When the Japanese surrendered in World War II, the historic news was all but eclipsed by the world-altering event that led up to it: the dropping of the atomic bomb on Hiroshima, which happened 70 years ago Thursday.
“The greatest and most terrible of wars ended, this week, in the echoes of an enormous event—an event so much more enormous that, relative to it, the war itself shrank to minor significance,” read TIME’s first sentence of the first story that ran the first week after. “The knowledge of victory was as charged with sorrow and doubt as with joy and gratitude. More fearful responsibilities, more crucial liabilities rested on the victors even than on the vanquished.”
It was clear to all then that a great force had been unleashed, and those who had survived the awful war would be left to try to harness it. In 1985, on the 40th anniversary of the bombing of Hiroshima and Nagasaki, TIME looked back at the legacy of the Atomic Age. As part of that special issue, Yoshitaka Kawamoto, the director of the Hiroshima Peace Memorial Museum, shared his memories of that day in 1945.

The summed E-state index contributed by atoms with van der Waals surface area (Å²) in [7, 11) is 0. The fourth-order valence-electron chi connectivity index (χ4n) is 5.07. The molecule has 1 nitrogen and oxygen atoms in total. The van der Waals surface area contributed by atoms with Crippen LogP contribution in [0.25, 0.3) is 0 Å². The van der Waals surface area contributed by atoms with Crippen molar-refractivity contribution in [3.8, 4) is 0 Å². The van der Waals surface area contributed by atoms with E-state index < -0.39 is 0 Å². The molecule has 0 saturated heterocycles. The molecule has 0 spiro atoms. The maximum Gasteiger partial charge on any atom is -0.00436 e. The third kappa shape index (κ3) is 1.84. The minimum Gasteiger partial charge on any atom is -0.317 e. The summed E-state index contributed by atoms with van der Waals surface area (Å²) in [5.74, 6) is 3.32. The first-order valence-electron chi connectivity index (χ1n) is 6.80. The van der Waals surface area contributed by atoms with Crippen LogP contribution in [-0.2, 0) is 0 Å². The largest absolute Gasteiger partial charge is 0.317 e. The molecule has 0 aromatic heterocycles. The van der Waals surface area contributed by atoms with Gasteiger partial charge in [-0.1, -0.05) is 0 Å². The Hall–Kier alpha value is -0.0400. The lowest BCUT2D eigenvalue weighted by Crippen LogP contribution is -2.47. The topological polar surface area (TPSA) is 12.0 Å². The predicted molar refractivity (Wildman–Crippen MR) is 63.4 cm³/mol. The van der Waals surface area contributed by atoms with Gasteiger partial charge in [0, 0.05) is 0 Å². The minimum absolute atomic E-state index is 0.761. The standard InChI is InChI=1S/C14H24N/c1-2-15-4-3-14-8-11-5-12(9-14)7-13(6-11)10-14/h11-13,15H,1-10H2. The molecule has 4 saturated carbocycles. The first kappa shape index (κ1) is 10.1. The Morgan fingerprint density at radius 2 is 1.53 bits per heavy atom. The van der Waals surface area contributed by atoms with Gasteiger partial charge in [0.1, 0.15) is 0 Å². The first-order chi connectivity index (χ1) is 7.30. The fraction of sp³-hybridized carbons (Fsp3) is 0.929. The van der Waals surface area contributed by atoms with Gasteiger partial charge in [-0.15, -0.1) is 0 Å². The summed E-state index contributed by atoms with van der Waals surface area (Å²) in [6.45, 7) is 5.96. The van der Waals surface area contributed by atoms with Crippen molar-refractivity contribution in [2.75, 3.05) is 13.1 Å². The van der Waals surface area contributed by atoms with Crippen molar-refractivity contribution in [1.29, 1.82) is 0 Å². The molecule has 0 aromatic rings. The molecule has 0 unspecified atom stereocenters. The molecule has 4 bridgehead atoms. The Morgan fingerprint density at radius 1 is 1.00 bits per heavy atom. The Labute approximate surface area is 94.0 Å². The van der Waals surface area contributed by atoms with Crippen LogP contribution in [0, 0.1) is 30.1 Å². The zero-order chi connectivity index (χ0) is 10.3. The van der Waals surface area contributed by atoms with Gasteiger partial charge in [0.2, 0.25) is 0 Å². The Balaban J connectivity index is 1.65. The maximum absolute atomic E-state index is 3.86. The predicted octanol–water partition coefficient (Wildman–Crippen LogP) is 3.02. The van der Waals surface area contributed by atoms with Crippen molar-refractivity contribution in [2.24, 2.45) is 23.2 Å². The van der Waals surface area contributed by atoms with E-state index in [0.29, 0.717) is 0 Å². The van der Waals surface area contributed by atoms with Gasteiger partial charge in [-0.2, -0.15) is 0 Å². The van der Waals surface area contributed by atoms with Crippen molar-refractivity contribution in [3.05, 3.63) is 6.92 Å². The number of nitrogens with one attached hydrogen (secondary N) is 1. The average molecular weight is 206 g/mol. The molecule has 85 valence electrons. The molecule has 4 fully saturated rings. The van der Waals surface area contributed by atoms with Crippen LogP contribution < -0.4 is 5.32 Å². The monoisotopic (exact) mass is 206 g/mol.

Kawamoto was a 13-year-old student at a middle school only about a half-mile from the site of the explosion. In the moment of impact, most of his classmates were instantly killed. Those left alive cried out, or sang to try to attract the attention of anyone who might help. The horror, however, had only just begun:
Read the rest of Kawamoto’s story, here in the TIME Vault: A Fire in the Sky
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